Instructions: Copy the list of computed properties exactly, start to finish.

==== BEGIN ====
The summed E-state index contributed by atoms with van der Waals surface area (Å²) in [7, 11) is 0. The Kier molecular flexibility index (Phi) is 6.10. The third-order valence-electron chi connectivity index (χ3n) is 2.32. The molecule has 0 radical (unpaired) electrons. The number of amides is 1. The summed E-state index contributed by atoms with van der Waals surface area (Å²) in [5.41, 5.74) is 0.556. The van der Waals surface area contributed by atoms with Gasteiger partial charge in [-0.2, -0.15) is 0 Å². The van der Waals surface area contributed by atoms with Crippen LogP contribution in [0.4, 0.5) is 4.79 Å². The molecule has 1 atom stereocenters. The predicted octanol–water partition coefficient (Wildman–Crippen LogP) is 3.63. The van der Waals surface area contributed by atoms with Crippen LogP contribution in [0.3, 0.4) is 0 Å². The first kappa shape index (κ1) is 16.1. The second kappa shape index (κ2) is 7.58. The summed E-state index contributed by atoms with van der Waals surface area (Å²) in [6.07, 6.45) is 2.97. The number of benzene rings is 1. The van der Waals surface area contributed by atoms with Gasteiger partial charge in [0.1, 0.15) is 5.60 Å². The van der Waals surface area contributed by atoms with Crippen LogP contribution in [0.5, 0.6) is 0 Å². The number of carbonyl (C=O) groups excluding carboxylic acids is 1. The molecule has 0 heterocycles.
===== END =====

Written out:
The summed E-state index contributed by atoms with van der Waals surface area (Å²) in [7, 11) is 0. The Kier molecular flexibility index (Phi) is 6.10. The third-order valence-electron chi connectivity index (χ3n) is 2.32. The molecule has 0 radical (unpaired) electrons. The number of amides is 1. The summed E-state index contributed by atoms with van der Waals surface area (Å²) in [5.41, 5.74) is 0.556. The van der Waals surface area contributed by atoms with Gasteiger partial charge in [-0.2, -0.15) is 0 Å². The van der Waals surface area contributed by atoms with Crippen LogP contribution in [0.4, 0.5) is 4.79 Å². The molecule has 1 atom stereocenters. The predicted octanol–water partition coefficient (Wildman–Crippen LogP) is 3.63. The van der Waals surface area contributed by atoms with Crippen LogP contribution in [0.3, 0.4) is 0 Å². The first kappa shape index (κ1) is 16.1. The second kappa shape index (κ2) is 7.58. The summed E-state index contributed by atoms with van der Waals surface area (Å²) in [6.07, 6.45) is 2.97. The number of benzene rings is 1. The van der Waals surface area contributed by atoms with Gasteiger partial charge in [0.1, 0.15) is 5.60 Å². The van der Waals surface area contributed by atoms with Crippen LogP contribution in [0.5, 0.6) is 0 Å². The number of carbonyl (C=O) groups excluding carboxylic acids is 1. The molecule has 0 heterocycles.